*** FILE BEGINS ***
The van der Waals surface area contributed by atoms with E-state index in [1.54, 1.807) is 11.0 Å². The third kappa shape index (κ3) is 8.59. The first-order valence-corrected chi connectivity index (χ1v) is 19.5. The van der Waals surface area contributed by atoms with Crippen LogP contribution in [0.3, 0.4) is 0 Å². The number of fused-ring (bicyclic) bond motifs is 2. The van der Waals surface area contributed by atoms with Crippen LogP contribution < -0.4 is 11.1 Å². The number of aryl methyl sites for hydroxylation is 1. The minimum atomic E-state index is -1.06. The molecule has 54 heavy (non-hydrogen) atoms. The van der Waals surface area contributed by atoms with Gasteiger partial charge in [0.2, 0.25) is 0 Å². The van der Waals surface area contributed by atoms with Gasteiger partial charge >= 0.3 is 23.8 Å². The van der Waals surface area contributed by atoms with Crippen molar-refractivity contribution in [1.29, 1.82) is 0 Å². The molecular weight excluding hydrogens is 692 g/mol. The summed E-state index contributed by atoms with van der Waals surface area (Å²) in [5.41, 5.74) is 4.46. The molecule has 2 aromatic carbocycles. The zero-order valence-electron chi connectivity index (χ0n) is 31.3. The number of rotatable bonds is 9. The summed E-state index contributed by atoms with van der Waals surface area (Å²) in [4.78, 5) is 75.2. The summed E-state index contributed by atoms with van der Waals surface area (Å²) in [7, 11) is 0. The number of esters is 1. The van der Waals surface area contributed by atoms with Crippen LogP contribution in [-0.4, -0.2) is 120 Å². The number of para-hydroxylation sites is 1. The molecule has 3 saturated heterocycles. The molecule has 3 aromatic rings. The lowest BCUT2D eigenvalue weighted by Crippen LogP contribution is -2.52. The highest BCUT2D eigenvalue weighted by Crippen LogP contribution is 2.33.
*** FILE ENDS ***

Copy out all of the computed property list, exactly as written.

The van der Waals surface area contributed by atoms with E-state index in [1.54, 1.807) is 11.0 Å². The third kappa shape index (κ3) is 8.59. The first-order valence-corrected chi connectivity index (χ1v) is 19.5. The van der Waals surface area contributed by atoms with Crippen LogP contribution in [0.3, 0.4) is 0 Å². The number of fused-ring (bicyclic) bond motifs is 2. The van der Waals surface area contributed by atoms with Crippen LogP contribution < -0.4 is 11.1 Å². The number of aryl methyl sites for hydroxylation is 1. The minimum atomic E-state index is -1.06. The molecule has 54 heavy (non-hydrogen) atoms. The van der Waals surface area contributed by atoms with Gasteiger partial charge in [0.2, 0.25) is 0 Å². The van der Waals surface area contributed by atoms with Gasteiger partial charge >= 0.3 is 23.8 Å². The van der Waals surface area contributed by atoms with Crippen molar-refractivity contribution in [1.29, 1.82) is 0 Å². The molecular weight excluding hydrogens is 692 g/mol. The summed E-state index contributed by atoms with van der Waals surface area (Å²) in [5.41, 5.74) is 4.46. The molecule has 2 aromatic carbocycles. The zero-order valence-electron chi connectivity index (χ0n) is 31.3. The number of rotatable bonds is 9. The summed E-state index contributed by atoms with van der Waals surface area (Å²) in [4.78, 5) is 75.2. The summed E-state index contributed by atoms with van der Waals surface area (Å²) in [7, 11) is 0. The number of esters is 1. The van der Waals surface area contributed by atoms with Crippen LogP contribution in [-0.4, -0.2) is 120 Å². The number of para-hydroxylation sites is 1. The molecule has 3 saturated heterocycles. The molecule has 3 aromatic rings. The lowest BCUT2D eigenvalue weighted by Crippen LogP contribution is -2.52. The highest BCUT2D eigenvalue weighted by Crippen LogP contribution is 2.33.